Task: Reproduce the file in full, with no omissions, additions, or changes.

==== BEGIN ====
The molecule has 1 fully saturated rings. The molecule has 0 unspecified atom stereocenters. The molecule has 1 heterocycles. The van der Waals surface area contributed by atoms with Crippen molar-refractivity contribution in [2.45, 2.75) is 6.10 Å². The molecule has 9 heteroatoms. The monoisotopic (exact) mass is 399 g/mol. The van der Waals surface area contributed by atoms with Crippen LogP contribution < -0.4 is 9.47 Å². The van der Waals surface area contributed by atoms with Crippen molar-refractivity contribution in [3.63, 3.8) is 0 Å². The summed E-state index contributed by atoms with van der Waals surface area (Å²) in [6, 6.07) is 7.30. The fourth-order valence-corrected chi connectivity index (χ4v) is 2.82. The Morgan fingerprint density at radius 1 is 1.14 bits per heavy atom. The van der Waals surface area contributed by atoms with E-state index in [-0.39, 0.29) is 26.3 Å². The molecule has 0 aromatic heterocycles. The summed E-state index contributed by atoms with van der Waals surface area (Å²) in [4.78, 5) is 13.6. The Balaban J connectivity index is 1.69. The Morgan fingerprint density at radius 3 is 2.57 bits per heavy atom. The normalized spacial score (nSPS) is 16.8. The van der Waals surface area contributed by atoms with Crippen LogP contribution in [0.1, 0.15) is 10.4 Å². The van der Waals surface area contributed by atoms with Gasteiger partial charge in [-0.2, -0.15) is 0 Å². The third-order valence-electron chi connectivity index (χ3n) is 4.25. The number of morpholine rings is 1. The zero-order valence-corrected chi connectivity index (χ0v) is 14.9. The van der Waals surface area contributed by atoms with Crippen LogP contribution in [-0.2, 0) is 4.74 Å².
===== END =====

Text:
The molecule has 1 fully saturated rings. The molecule has 0 unspecified atom stereocenters. The molecule has 1 heterocycles. The van der Waals surface area contributed by atoms with Crippen molar-refractivity contribution in [2.45, 2.75) is 6.10 Å². The molecule has 9 heteroatoms. The monoisotopic (exact) mass is 399 g/mol. The van der Waals surface area contributed by atoms with Crippen LogP contribution < -0.4 is 9.47 Å². The van der Waals surface area contributed by atoms with Crippen molar-refractivity contribution in [3.63, 3.8) is 0 Å². The summed E-state index contributed by atoms with van der Waals surface area (Å²) in [6, 6.07) is 7.30. The fourth-order valence-corrected chi connectivity index (χ4v) is 2.82. The Morgan fingerprint density at radius 1 is 1.14 bits per heavy atom. The van der Waals surface area contributed by atoms with E-state index in [-0.39, 0.29) is 26.3 Å². The molecule has 0 aromatic heterocycles. The summed E-state index contributed by atoms with van der Waals surface area (Å²) in [4.78, 5) is 13.6. The Balaban J connectivity index is 1.69. The Morgan fingerprint density at radius 3 is 2.57 bits per heavy atom. The normalized spacial score (nSPS) is 16.8. The van der Waals surface area contributed by atoms with Crippen LogP contribution in [0.1, 0.15) is 10.4 Å². The van der Waals surface area contributed by atoms with Gasteiger partial charge in [-0.2, -0.15) is 0 Å². The third-order valence-electron chi connectivity index (χ3n) is 4.25. The number of morpholine rings is 1. The zero-order valence-corrected chi connectivity index (χ0v) is 14.9. The van der Waals surface area contributed by atoms with Crippen LogP contribution in [-0.2, 0) is 4.74 Å².